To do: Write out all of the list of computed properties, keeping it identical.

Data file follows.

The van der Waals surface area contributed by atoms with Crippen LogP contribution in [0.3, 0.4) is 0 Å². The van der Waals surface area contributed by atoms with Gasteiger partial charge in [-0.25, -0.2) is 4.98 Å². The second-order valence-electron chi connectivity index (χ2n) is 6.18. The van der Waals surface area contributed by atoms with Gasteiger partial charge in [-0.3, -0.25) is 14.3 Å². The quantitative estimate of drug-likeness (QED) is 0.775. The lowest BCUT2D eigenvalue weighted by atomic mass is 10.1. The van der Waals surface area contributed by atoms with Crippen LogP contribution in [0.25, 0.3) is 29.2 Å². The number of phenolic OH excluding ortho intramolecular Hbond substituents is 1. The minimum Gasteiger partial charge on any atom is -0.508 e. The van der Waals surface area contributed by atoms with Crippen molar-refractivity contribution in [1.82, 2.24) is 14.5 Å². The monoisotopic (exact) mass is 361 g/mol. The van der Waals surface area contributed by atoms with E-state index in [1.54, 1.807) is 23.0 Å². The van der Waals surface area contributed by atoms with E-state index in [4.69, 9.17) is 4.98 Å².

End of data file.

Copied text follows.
The van der Waals surface area contributed by atoms with Crippen LogP contribution in [0.3, 0.4) is 0 Å². The van der Waals surface area contributed by atoms with Gasteiger partial charge in [-0.25, -0.2) is 4.98 Å². The second-order valence-electron chi connectivity index (χ2n) is 6.18. The van der Waals surface area contributed by atoms with Gasteiger partial charge in [-0.3, -0.25) is 14.3 Å². The quantitative estimate of drug-likeness (QED) is 0.775. The lowest BCUT2D eigenvalue weighted by atomic mass is 10.1. The van der Waals surface area contributed by atoms with Crippen LogP contribution in [0.25, 0.3) is 29.2 Å². The number of phenolic OH excluding ortho intramolecular Hbond substituents is 1. The minimum Gasteiger partial charge on any atom is -0.508 e. The van der Waals surface area contributed by atoms with Crippen molar-refractivity contribution in [1.82, 2.24) is 14.5 Å². The monoisotopic (exact) mass is 361 g/mol. The van der Waals surface area contributed by atoms with E-state index in [1.54, 1.807) is 23.0 Å². The van der Waals surface area contributed by atoms with E-state index in [4.69, 9.17) is 4.98 Å².